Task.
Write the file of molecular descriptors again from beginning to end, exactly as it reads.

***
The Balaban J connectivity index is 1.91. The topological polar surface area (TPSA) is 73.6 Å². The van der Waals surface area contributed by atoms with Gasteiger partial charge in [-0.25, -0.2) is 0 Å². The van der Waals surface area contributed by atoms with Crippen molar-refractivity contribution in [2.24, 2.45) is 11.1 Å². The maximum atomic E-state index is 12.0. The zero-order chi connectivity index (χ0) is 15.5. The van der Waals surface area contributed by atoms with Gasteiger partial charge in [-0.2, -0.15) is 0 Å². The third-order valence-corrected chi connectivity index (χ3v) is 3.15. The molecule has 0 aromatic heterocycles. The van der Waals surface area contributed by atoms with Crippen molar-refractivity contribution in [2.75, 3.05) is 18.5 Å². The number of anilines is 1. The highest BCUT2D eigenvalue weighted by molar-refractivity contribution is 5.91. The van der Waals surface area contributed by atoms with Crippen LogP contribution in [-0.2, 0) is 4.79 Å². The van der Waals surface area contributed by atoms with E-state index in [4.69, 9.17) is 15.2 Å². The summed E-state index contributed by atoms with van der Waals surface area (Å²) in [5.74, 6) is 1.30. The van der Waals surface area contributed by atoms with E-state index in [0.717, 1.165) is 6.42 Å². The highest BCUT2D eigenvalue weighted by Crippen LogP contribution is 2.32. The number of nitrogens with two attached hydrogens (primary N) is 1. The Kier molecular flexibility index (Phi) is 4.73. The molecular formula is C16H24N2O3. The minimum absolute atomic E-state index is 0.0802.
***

The Balaban J connectivity index is 1.91. The topological polar surface area (TPSA) is 73.6 Å². The van der Waals surface area contributed by atoms with Gasteiger partial charge in [-0.25, -0.2) is 0 Å². The van der Waals surface area contributed by atoms with Crippen molar-refractivity contribution in [2.24, 2.45) is 11.1 Å². The maximum atomic E-state index is 12.0. The zero-order chi connectivity index (χ0) is 15.5. The van der Waals surface area contributed by atoms with Gasteiger partial charge in [-0.2, -0.15) is 0 Å². The third-order valence-corrected chi connectivity index (χ3v) is 3.15. The molecule has 0 aromatic heterocycles. The van der Waals surface area contributed by atoms with Crippen molar-refractivity contribution in [2.75, 3.05) is 18.5 Å². The number of anilines is 1. The highest BCUT2D eigenvalue weighted by molar-refractivity contribution is 5.91. The van der Waals surface area contributed by atoms with Crippen LogP contribution in [-0.2, 0) is 4.79 Å². The van der Waals surface area contributed by atoms with E-state index in [4.69, 9.17) is 15.2 Å². The summed E-state index contributed by atoms with van der Waals surface area (Å²) in [5.74, 6) is 1.30. The van der Waals surface area contributed by atoms with E-state index in [0.717, 1.165) is 6.42 Å². The highest BCUT2D eigenvalue weighted by Crippen LogP contribution is 2.32. The number of nitrogens with two attached hydrogens (primary N) is 1. The Kier molecular flexibility index (Phi) is 4.73. The molecular formula is C16H24N2O3. The minimum absolute atomic E-state index is 0.0802.